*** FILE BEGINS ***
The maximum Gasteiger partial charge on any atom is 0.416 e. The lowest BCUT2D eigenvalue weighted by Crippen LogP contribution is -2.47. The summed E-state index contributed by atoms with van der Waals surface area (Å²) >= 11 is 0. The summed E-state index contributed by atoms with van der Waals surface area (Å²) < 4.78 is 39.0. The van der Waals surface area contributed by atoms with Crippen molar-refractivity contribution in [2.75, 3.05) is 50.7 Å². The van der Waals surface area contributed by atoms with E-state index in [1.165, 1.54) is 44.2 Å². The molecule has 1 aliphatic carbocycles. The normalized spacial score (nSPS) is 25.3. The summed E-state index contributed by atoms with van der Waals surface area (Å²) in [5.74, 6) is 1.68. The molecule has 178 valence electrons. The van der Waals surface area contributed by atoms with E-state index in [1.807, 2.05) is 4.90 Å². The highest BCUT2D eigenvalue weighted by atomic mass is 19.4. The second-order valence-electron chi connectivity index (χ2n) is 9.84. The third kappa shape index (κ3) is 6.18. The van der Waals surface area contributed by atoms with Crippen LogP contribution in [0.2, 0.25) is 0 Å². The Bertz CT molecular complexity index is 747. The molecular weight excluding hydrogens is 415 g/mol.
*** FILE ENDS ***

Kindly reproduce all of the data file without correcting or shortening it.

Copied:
The maximum Gasteiger partial charge on any atom is 0.416 e. The lowest BCUT2D eigenvalue weighted by Crippen LogP contribution is -2.47. The summed E-state index contributed by atoms with van der Waals surface area (Å²) >= 11 is 0. The summed E-state index contributed by atoms with van der Waals surface area (Å²) < 4.78 is 39.0. The van der Waals surface area contributed by atoms with Crippen molar-refractivity contribution in [2.75, 3.05) is 50.7 Å². The van der Waals surface area contributed by atoms with E-state index in [1.165, 1.54) is 44.2 Å². The molecule has 1 aliphatic carbocycles. The normalized spacial score (nSPS) is 25.3. The summed E-state index contributed by atoms with van der Waals surface area (Å²) in [5.74, 6) is 1.68. The molecule has 178 valence electrons. The van der Waals surface area contributed by atoms with E-state index in [1.807, 2.05) is 4.90 Å². The highest BCUT2D eigenvalue weighted by atomic mass is 19.4. The second-order valence-electron chi connectivity index (χ2n) is 9.84. The third kappa shape index (κ3) is 6.18. The van der Waals surface area contributed by atoms with Crippen LogP contribution in [0.2, 0.25) is 0 Å². The Bertz CT molecular complexity index is 747. The molecular weight excluding hydrogens is 415 g/mol.